Over the years I began to develop an interest in religious experience, which is one of my specialist academic areas.I began to realize that at the root of all genuine religion is what Beardsmore calls a sense of presence, and what Martin Buber calls presence/power. This is not the spectacular religious experience of the vision or mystical experience, though I once at twenty three underwent one of the latter, a few moments of nature mysticism when sitting atop Pen yr Oleu Wen one fine summer day in the Welsh mountains. For me religious experience is a sense that one is being empowered and/or guided in the direction of the good, it is  a sense that there is more to the world than the material  reality that we see and hear. 

But religious experience alone does not suffice,for it is too vague and elusive and can let you down in moments of  darkness and emptiness. . All human growth of mind occurs in community, and our thoughts are shaped by the ideas of the community to which we belong. My religious experience was  mainly within the community of the church, which provided the conceptual framework for its formulation and use.  The church allows us to share  the religious experience off others, for alone our religious experience is not enough.

Valuing the church  does not mean that everything in the Christian church is rosy and that any church, including mine, is right on everything,but that the main ideas are right.Right as far as they go, for only a simplistic person would think that we have done anything but sip at the divine mysteries which fascinate us. Realizing that our faith is just a tiny taste of a great mystery  empowers us to grow in times of difficulty and darkness rather than give up.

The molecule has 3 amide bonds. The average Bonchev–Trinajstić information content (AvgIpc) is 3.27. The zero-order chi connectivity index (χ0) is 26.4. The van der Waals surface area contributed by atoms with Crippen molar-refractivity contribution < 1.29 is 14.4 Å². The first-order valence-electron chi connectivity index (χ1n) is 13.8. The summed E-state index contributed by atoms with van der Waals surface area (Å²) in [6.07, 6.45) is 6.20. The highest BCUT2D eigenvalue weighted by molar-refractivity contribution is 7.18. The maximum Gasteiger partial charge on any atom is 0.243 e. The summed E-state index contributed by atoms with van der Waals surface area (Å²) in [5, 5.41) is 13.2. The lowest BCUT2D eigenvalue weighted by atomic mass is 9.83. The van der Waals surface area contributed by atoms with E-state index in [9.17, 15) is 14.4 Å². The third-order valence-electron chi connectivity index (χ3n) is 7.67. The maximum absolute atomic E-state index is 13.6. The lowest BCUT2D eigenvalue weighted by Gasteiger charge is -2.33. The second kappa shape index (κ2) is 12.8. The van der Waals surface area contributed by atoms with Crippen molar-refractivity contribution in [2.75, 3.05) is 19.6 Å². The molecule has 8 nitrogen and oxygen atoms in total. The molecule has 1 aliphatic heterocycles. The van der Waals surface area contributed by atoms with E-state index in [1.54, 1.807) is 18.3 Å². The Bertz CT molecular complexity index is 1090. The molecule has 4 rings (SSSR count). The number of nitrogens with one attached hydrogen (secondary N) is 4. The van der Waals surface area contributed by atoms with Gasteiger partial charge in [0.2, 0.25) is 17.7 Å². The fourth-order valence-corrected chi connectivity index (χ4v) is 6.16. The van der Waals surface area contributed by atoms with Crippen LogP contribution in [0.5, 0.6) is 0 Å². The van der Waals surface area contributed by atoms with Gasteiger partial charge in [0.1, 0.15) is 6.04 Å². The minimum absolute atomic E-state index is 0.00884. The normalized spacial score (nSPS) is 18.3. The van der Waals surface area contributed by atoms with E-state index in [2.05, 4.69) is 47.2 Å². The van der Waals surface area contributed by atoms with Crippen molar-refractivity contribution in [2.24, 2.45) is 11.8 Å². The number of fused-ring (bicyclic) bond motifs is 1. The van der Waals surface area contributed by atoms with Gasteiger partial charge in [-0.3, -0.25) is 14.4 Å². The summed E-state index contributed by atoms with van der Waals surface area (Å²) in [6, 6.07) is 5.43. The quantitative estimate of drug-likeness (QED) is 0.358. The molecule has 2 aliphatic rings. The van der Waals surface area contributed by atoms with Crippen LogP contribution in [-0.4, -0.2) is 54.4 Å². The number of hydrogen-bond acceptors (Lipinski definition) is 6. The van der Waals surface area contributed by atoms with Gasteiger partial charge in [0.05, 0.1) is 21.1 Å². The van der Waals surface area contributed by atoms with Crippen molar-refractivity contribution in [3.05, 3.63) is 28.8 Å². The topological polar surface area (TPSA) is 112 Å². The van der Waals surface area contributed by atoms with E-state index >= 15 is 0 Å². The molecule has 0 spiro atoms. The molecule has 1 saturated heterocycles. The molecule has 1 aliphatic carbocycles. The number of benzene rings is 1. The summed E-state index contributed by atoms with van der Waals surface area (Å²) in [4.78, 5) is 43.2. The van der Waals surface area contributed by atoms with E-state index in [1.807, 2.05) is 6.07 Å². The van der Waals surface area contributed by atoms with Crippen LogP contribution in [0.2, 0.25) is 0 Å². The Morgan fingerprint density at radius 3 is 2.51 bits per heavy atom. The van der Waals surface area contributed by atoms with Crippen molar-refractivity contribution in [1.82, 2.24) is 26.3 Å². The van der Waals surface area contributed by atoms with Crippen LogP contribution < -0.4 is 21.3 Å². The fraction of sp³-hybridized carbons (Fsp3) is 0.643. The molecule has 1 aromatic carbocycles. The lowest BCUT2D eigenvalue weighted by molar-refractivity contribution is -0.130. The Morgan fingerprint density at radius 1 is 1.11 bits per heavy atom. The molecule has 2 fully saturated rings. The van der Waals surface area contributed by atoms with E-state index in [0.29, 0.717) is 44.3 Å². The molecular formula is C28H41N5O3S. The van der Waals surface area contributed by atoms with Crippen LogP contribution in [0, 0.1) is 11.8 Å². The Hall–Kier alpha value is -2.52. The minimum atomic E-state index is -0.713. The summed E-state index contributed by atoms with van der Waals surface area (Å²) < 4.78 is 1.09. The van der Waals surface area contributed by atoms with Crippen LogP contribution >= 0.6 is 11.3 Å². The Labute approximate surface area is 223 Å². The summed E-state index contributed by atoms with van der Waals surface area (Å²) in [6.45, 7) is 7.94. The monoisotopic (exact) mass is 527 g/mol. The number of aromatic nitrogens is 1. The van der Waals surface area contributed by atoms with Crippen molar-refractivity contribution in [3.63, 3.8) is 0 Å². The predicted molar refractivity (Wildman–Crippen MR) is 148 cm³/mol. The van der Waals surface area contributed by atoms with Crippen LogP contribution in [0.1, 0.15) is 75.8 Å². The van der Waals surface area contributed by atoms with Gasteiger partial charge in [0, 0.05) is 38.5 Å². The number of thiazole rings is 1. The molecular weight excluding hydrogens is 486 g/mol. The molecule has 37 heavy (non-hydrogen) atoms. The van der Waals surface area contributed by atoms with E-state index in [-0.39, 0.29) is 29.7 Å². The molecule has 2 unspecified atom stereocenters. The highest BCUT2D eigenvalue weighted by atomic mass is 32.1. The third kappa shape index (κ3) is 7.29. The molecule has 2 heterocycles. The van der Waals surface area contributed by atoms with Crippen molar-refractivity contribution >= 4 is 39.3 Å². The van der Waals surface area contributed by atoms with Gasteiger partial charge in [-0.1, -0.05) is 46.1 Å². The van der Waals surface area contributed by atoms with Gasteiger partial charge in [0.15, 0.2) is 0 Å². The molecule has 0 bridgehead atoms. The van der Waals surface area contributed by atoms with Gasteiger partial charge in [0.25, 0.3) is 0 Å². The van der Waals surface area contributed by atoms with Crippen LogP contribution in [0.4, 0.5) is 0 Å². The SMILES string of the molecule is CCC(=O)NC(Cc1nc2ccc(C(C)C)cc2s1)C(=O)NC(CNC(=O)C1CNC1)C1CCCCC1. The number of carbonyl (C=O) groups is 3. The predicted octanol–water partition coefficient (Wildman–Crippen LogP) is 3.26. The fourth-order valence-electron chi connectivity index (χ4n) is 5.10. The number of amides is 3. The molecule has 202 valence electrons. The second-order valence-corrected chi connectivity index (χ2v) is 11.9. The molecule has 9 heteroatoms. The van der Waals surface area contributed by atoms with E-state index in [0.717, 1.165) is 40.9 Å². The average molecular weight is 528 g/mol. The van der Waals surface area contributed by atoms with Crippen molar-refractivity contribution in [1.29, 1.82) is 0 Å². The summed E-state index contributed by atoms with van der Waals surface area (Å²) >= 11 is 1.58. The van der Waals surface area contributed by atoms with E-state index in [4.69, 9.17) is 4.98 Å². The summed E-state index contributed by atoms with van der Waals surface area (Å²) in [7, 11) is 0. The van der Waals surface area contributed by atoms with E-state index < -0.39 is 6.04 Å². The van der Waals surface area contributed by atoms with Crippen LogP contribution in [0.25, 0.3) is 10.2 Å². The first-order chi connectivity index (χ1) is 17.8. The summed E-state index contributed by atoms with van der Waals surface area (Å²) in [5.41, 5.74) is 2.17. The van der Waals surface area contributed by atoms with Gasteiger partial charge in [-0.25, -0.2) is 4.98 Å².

Being saved is an important part of the Christian experience. For some the experience of being saved is a bombshell that erupts into consciousness at a Bible meeting. But I have always insisted to my charismatic and evangelical brethren that the path to God contains many ways, and for me the experience of being saved was not found in a single moment, but in an awareness that my nature and individual personality contain a dark side that can only be overcome by God.  

Conclusion

So to draw the lines together, why am I a Christian? Ultimately, all true Christianity is a response to Christ. It is the recognition that the Spirit of Christ, the Holy Spirit,is a guiding power/presence in one's life, and that this Spirit is mediated by the Christian community, the assembly of those who follow Christ and live their personal calling according to his way. But the spirit that empowers  the Christian life is inseparable, if distinct, from the Christ story. Without the story of Christ the spirit dimension of the faith would not be conceptualized or understood.

Christ fascinates and inspires me. The story of Christ is a revelatory event that reveals humanity at its best and God as he descends to cross the gap between humanity and himself in the most profound way. The cross is  part of this revelation event, for it manifests God's judgment on the false values of a sinful world and his self-giving love that shared in humanity's pain and grief. Yet  the cross is inseparable from the resurrection, which is God's triumph of evil and death,the first day of a transformation of the world that may yet take many years. To accept the Christ story and be part of the community centred on him is to step into inspiration and hope, it is to be empowered; and this is  what I think is a key aspect of my Christian faith.

But the faith is not delivered ready made in childhood, it is only theology at a simple level delivered in love. Christian faith takes  lifetime to grow, so I believe that my faith is a work in process. Reflection, serious thought about the issues and regular prayer, both as an individual and in participation with the Christian community  is the engine of growth in faith. Prayer is the soul's refueling,and without it an individual's faith runs out of steam and withers. Christian faith should be strong, and this strength can only be developed through facing difficulties, either doubt, hard work, stressful situations or persecution. Like muscles my Christian faith has had to grow through  exercise in some of these situations.